Arithmetic progressions of length three in subsets of a random set
 ACTA ARITH
, 1996
"... For integers 1 ≤ M ≤ n, let R(n, M) denote the uniform probability space which consists of all the Melement subsets of [n] = {0, 1,..., n − 1}. It is shown that for every α> 0 there exists a constant C such that if M = M(n) ≥ C √ n then, with probability tending to 1 as n → ∞, the random set ..."
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Cited by 51 (9 self)
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For integers 1 ≤ M ≤ n, let R(n, M) denote the uniform probability space which consists of all the Melement subsets of [n] = {0, 1,..., n − 1}. It is shown that for every α> 0 there exists a constant C such that if M = M(n) ≥ C √ n then, with probability tending to 1 as n → ∞, the random set R ∈ R(n, M) has the property that any subset of R with at least αR  elements contains a 3term arithmetic progression. In particular, this result implies that for every α> 0 there exist ‘sparse ’ sets S ⊆ [n] with the property that every subset of S with at least αS  elements contains an arithmetic progression of length three.
A quantitative ergodic theory proof of Szemerédi’s theorem
, 2004
"... A famous theorem of Szemerédi asserts that given any density 0 < δ ≤ 1 and any integer k ≥ 3, any set of integers with density δ will contain infinitely many proper arithmetic progressions of length k. For general k there are essentially four known proofs of this fact; Szemerédi’s original combin ..."
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Cited by 46 (14 self)
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A famous theorem of Szemerédi asserts that given any density 0 < δ ≤ 1 and any integer k ≥ 3, any set of integers with density δ will contain infinitely many proper arithmetic progressions of length k. For general k there are essentially four known proofs of this fact; Szemerédi’s original combinatorial proof using the Szemerédi regularity lemma and van der Waerden’s theorem, Furstenberg’s proof using ergodic theory, Gowers’ proof using Fourier analysis and the inverse theory of additive combinatorics, and Gowers’ more recent proof using a hypergraph regularity lemma. Of these four, the ergodic theory proof is arguably the shortest, but also the least elementary, requiring in particular the use of transfinite induction (and thus the axiom of choice), decomposing a general ergodic system as the weakly mixing extension of a transfinite tower of compact extensions. Here we present a quantitative, selfcontained version of this ergodic theory proof, and which is “elementary ” in the sense that it does not require the axiom of choice, the use of infinite sets or measures, or the use of the Fourier transform or inverse theorems from additive combinatorics. It also gives explicit (but extremely poor) quantitative bounds.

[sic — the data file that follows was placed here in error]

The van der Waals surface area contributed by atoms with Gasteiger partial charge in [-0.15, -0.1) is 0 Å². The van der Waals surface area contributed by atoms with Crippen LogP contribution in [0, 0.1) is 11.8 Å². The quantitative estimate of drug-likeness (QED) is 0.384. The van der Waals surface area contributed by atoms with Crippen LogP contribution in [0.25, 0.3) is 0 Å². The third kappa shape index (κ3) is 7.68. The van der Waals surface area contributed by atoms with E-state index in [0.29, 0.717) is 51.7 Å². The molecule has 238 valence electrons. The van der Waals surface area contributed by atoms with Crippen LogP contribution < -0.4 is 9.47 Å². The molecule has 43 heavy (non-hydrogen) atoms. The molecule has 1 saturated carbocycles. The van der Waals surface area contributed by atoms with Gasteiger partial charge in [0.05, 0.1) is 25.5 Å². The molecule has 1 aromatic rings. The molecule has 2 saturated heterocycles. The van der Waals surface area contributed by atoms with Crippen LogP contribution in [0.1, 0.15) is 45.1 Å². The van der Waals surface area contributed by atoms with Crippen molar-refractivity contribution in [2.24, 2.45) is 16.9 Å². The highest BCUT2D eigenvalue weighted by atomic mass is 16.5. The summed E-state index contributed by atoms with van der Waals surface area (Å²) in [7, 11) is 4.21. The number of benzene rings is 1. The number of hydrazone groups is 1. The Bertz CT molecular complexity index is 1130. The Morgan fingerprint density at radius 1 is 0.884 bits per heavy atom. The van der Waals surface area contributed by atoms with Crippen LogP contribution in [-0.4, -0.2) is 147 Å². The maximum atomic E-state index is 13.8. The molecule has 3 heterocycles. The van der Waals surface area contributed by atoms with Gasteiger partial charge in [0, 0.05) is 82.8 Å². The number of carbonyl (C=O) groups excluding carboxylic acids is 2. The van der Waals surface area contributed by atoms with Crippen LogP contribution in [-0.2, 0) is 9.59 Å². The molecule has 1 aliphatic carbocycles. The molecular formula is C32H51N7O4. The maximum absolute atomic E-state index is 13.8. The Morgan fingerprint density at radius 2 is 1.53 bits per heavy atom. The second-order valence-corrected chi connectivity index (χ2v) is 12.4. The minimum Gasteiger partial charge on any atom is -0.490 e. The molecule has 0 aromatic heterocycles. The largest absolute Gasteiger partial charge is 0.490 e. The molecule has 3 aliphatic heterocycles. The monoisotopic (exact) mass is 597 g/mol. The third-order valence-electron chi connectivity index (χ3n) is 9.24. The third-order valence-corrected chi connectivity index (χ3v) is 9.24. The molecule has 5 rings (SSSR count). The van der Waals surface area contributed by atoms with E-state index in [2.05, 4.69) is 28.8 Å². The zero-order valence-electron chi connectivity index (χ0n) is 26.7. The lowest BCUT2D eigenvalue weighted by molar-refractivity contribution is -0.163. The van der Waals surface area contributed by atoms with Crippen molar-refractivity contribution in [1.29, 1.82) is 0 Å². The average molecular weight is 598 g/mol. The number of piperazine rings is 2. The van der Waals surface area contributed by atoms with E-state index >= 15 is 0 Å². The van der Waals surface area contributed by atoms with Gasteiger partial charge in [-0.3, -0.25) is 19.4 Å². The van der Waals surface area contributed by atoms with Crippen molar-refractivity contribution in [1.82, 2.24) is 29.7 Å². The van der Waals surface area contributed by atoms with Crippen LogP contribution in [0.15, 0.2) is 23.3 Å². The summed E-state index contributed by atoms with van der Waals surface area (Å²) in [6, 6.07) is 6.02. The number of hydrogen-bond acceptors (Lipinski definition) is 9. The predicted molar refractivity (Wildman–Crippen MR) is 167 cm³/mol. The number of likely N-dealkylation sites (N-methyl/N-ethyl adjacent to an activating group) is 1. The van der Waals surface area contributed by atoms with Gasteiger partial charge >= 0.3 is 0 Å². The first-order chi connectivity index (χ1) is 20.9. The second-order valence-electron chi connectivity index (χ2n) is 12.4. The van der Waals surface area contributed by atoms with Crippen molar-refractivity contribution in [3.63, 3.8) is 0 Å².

Applications of the Regularity Lemma for UNIFORM HYPERGRAPHS
, 2004
"... In this note we discuss several combinatorial problems that can be addressed by the Regularity Method for hypergraphs. Based on recent results of Nagle, Schacht and the authors, we give here solutions to these problems. In particular, we prove the following: Let K (k) t be the complete kuniform h ..."
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Cited by 41 (5 self)
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In this note we discuss several combinatorial problems that can be addressed by the Regularity Method for hypergraphs. Based on recent results of Nagle, Schacht and the authors, we give here solutions to these problems. In particular, we prove the following: Let K (k) t be the complete kuniform hypergraph on t vertices and suppose an nvertex kuniform hypergraph H contains only o(n t) copies of K (k) t. Then one can delete o(n k) edges of H to make it K (k) tfree. Similar results were recently obtained by W. T. Gowers.
ON THE COMBINATORIAL PROBLEMS WHICH I WOULD MOST LIKE TO SEE SOLVED
, 1979
"... I was asked to write a paper about the major unsolved problems in combinatorial mathematics. After some thought it seemed better to modify the title to a less pretentious one. Combinatorial mathematics has grown enormously and a genuine survey would have to include not only topics where I have no re ..."
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Cited by 37 (0 self)
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I was asked to write a paper about the major unsolved problems in combinatorial mathematics. After some thought it seemed better to modify the title to a less pretentious one. Combinatorial mathematics has grown enormously and a genuine survey would have to include not only topics where I have no real competence but also topics about which I never seriously thought, e.g. algorithmic combinatorics, coding theory and matroid theory. There is no doubt that the proof of the conjecture that several simply stated problems have no good algorithm is fundamental and may have important consequences for many other branches of mathematics, but unfortunately I have no real feeling for these questions and I feel I should leave the subject to those who are more competent. I just heard that Khachiyan [59], has a polynomial algorithm for linear programming. (See also [50].) This is considered a sensational result and during my last stay in the U.S. many of my friends were greatly impressed by it.